It’s rare to find a book where the main protagonist has a disability. Usually if a book features a disable character at all they’re usually a colorful side character — memorable, perhaps, but not the main voice you hear throughout a book.
However this is completely not the case in a thriller crime novel written by one of the most well-known crime authors in Norway, Anne Holt. The book, 1222, gets its name from an old railway station and hotel in northern Norway called “Finse,” which sits at 1,222 meters above sea level, and the book follows the story of a paralyzed detective as she works to uncover a murder mystery occurring here.
What’s exciting about this 2011 novel, other than the fact that it was the author’s first book to have U.S. success, is that the main character is a paraplegic; a detective who was shot while on-duty several years back and is now back at work.
She is also a lesbian, married to a Muslim woman, and they have a daughter together. This is definitely a book full of equal opportunity characters and it’s refreshing to see. However, there is an issue with this book that many people have brought up, especially readers with disabilities — the character was written as a bitter, angry recluse who only cares about her immediate family, a personality she fell into after becoming paralyzed.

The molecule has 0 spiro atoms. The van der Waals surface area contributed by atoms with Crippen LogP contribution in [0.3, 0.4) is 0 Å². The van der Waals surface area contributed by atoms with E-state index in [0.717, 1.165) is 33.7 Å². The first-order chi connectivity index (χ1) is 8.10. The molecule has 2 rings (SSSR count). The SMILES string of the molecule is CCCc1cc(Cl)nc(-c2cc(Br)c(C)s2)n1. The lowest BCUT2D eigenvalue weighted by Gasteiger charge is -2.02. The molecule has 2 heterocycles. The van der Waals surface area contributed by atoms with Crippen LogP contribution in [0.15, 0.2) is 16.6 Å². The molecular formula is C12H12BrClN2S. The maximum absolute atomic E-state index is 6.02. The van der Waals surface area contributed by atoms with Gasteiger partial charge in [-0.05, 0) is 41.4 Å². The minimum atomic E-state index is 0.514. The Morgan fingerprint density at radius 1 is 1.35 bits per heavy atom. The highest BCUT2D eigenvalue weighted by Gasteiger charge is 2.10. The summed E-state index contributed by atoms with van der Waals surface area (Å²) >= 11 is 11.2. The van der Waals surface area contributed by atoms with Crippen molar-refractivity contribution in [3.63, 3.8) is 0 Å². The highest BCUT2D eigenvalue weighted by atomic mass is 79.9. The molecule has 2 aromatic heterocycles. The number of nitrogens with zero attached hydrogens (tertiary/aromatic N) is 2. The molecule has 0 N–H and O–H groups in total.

While this is usually not a stereotype anyone with a disability likes to see written into a novel, it actually makes sense with this story-line in my eyes. It starts out with the main character, Hanne Wihelmsen, on a train headed to see a specialist on spinal cord injuries, but that train derails while on its way, leaving all 259 passengers stranded at the Finse hotel.
And Hanne is an introvert. She struggles with how the world now views her, which I think many of us can relate to. Really cool. I particularly enjoyed this passage of the book, which explains her reclusive nature:
“The chair makes me different. It defines me as something completely different from all the rest, and it is not uncommon for people to assume that I am stupid. Or deaf. People talk over my head, quite literally, and if I simply lean back and close my eyes, it’s as if I don’t exist.”
Totally relatable, right? There are also secondary characters with disabilities included in the novel, including a dwarf medical doctor who helps tend to Hanne’s leg after a ski pole goes through it.
Now I’m not going to give the ending away of course (you’ll have to read the book yourself to find out what happens), but if you’re looking for a good book to read this summer that actually has a character you can relate to, 1222 is definitely one to consider.
Have you read 1222?